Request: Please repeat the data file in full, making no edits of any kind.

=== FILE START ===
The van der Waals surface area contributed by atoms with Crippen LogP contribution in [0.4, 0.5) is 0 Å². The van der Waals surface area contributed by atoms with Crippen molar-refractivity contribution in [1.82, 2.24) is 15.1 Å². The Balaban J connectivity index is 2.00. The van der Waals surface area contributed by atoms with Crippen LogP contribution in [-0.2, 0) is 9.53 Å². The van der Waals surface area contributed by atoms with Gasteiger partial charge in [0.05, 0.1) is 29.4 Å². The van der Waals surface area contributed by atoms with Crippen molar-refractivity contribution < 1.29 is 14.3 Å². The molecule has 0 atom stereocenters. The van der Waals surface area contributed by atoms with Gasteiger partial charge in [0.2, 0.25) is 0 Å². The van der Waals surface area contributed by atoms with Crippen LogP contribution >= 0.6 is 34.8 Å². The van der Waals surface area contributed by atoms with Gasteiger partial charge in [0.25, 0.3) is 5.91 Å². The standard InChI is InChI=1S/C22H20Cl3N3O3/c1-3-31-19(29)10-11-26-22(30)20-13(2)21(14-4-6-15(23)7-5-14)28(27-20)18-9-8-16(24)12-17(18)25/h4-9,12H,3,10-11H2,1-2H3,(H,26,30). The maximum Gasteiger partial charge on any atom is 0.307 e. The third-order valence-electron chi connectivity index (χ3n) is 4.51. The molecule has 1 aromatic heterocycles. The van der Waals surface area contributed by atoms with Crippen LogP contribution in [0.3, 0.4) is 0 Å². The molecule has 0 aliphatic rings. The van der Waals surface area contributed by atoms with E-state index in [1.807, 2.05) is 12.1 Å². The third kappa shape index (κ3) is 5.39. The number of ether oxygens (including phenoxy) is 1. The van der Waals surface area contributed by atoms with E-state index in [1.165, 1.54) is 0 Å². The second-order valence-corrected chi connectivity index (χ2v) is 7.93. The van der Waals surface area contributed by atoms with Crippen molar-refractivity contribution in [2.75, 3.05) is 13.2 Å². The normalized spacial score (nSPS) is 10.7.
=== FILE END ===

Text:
The van der Waals surface area contributed by atoms with Crippen LogP contribution in [0.4, 0.5) is 0 Å². The van der Waals surface area contributed by atoms with Crippen molar-refractivity contribution in [1.82, 2.24) is 15.1 Å². The Balaban J connectivity index is 2.00. The van der Waals surface area contributed by atoms with Crippen LogP contribution in [-0.2, 0) is 9.53 Å². The van der Waals surface area contributed by atoms with Gasteiger partial charge in [0.05, 0.1) is 29.4 Å². The van der Waals surface area contributed by atoms with Crippen molar-refractivity contribution < 1.29 is 14.3 Å². The molecule has 0 atom stereocenters. The van der Waals surface area contributed by atoms with Gasteiger partial charge in [0.2, 0.25) is 0 Å². The van der Waals surface area contributed by atoms with Crippen LogP contribution >= 0.6 is 34.8 Å². The van der Waals surface area contributed by atoms with Gasteiger partial charge in [0.25, 0.3) is 5.91 Å². The standard InChI is InChI=1S/C22H20Cl3N3O3/c1-3-31-19(29)10-11-26-22(30)20-13(2)21(14-4-6-15(23)7-5-14)28(27-20)18-9-8-16(24)12-17(18)25/h4-9,12H,3,10-11H2,1-2H3,(H,26,30). The maximum Gasteiger partial charge on any atom is 0.307 e. The third-order valence-electron chi connectivity index (χ3n) is 4.51. The molecule has 1 aromatic heterocycles. The van der Waals surface area contributed by atoms with Crippen LogP contribution in [0.3, 0.4) is 0 Å². The molecule has 0 aliphatic rings. The van der Waals surface area contributed by atoms with E-state index in [1.807, 2.05) is 12.1 Å². The third kappa shape index (κ3) is 5.39. The number of ether oxygens (including phenoxy) is 1. The van der Waals surface area contributed by atoms with E-state index in [1.165, 1.54) is 0 Å². The second-order valence-corrected chi connectivity index (χ2v) is 7.93. The van der Waals surface area contributed by atoms with Crippen molar-refractivity contribution in [2.75, 3.05) is 13.2 Å². The normalized spacial score (nSPS) is 10.7.